After the pandemic hit, the company announced plans to lay off around 14% of its workforce – 3,700 employees – followed by an announcement a fortnight later that a further 3,000 employees would be laid off and 45 office locations would be closed.
As a whole, North America was and remains its major revenue earner.
The company’s Eats and Freights arms weren’t historically a major revenue earner. However, the Eats arm proved to be a lifesaver for the company during the pandemic when food delivery orders skyrocketed.
In fact, in terms of revenues earned, Uber bounced back from the effects of the pandemic very quickly and built an upward momentum from Q3 2020 onwards.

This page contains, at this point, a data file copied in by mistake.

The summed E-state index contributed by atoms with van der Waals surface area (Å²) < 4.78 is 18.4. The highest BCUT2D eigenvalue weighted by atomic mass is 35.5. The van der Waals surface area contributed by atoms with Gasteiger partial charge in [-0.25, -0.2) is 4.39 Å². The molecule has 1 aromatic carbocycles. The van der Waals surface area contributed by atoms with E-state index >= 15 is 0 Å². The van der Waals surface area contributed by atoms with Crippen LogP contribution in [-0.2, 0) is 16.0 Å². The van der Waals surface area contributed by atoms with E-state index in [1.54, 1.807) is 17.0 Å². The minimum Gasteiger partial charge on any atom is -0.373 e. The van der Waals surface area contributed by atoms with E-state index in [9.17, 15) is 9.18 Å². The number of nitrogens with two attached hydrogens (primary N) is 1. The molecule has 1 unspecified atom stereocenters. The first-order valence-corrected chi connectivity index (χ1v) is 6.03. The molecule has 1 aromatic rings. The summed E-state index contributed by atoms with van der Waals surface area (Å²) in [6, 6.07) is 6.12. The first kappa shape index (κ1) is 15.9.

But, we reiterate, whether high revenues translates to profits passed down to Uber’s shareholders is a question mark.
Another key feature of the company has been its active acquisition/partnership spree. In 2016, the company sold its China operations to DiDi in exchange for an 18% stake in DiDi and a commitment from the latter to invest $1 billion in Uber. In 2018, Uber combined its operations in Russia and some CIS countries with those of Yandex.Taxi and invested $225 million in the joint venture. It did the same with Southeast Asia-based Uber clone Grab in exchange for a 27.5% ownership stake. In 2020, it acquired Careem – an Uber clone in the Middle East and North Africa – and sold its Eats operation in India to Zomato in exchange for a 9.99% stake.